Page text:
Wednesday, March 27, 2013

Carbon capture and storage can lead to less CO2 emissions

Burning fossil fuels releases large quantities of carbon dioxide, a harmful greenhouse gas which is held mostly responsible for climate change and global warming. This is the main reason why fossil fuels are labeled as the "dirty fuels", and why so many people around the globe want to see them being replaced with renewable energy source such as solar and wind energy. Fossil fuels are oil, carbon and natural gas.

However, there is still a significant number of energy experts who believe in carbon capture and storage technology (CCS) as the key technology in reducing the amount of carbon emissions from fossil fuel fired power plants, and thus making fossil fuels usage less damaging to our environment. In the ideal scenario, carbon capture and storage technology would even lead to CO2-free power plants, though this scenario is still far from reality.

Carbone capture technology sounds excellent in theory but scientists have plenty of work ahead of them in order to find solutions that would make this technology efficient and commercially viable. Greatly increased operational costs have been the most frequent result of currently tested CCS solutions, and this is something that science will need to improve in years to come before this technology can be implemented on global scale.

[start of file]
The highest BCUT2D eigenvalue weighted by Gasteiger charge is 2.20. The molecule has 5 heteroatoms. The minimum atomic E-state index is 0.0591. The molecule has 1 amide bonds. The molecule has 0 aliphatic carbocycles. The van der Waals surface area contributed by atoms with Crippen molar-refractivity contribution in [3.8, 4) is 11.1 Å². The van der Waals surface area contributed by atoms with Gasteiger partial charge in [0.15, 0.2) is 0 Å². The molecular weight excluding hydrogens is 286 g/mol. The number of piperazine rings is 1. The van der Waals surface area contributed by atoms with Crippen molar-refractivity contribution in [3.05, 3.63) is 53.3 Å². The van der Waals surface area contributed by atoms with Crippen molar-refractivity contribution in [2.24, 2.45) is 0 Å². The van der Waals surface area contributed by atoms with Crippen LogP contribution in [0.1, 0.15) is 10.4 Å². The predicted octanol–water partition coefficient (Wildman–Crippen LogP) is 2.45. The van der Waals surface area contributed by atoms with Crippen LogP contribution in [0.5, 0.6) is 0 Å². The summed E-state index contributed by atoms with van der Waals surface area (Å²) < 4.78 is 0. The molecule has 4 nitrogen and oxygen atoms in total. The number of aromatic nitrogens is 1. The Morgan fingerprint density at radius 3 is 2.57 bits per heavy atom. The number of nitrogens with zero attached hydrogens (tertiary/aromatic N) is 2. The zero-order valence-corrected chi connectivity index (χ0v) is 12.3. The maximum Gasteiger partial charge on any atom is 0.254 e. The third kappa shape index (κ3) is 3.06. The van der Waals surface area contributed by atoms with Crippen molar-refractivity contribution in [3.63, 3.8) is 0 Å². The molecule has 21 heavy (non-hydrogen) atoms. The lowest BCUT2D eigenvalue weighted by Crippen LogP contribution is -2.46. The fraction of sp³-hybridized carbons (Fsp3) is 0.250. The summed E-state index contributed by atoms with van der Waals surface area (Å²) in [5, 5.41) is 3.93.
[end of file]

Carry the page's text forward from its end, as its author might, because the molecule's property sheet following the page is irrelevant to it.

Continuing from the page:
Scientists are currently researching several different CCS technologies, and currently most intriguing CCS project is the pilot fossil fuel plant at the TU Darmstadt's Institute for Energy Systems and Technology that is being utilized for investigating two brand new methods for CO2 capture. If successful these new CCS methods will allow nearly totally eliminating CO2 emissions and require virtually no additional energy input and entail only slight increases in operating costs. Both of these methods employ natural substances and reduce the energy presently required for CO2 capture by more than half.

The first method is called "carbonate looping" method, and the working principle of this method is based on utilizing the naturally occurring limestone to initially bind CO2 from the stream of flue gases transiting power plants' stacks in a first-stage reactor. The resultant pure CO2 gets reliberated in a second reactor and can then be stored. The main advantage of the carbonate-looping method is that even existing power plants can be retrofitted with this new method.

The other method is called "chemical looping" method. This method should allow capturing CO2 with hardly any loss of energy efficiency. Under this method, a dual-stage, flameless, combustion yields a stream of exhaust gases containing only CO2 and water vapor. The CO2 can then be captured and stored.

The pilot plant has already demonstrated its ability to bind CO2 in conjunction with initial trial runs. The further investigation of these two methods should be done over the next couple of years.

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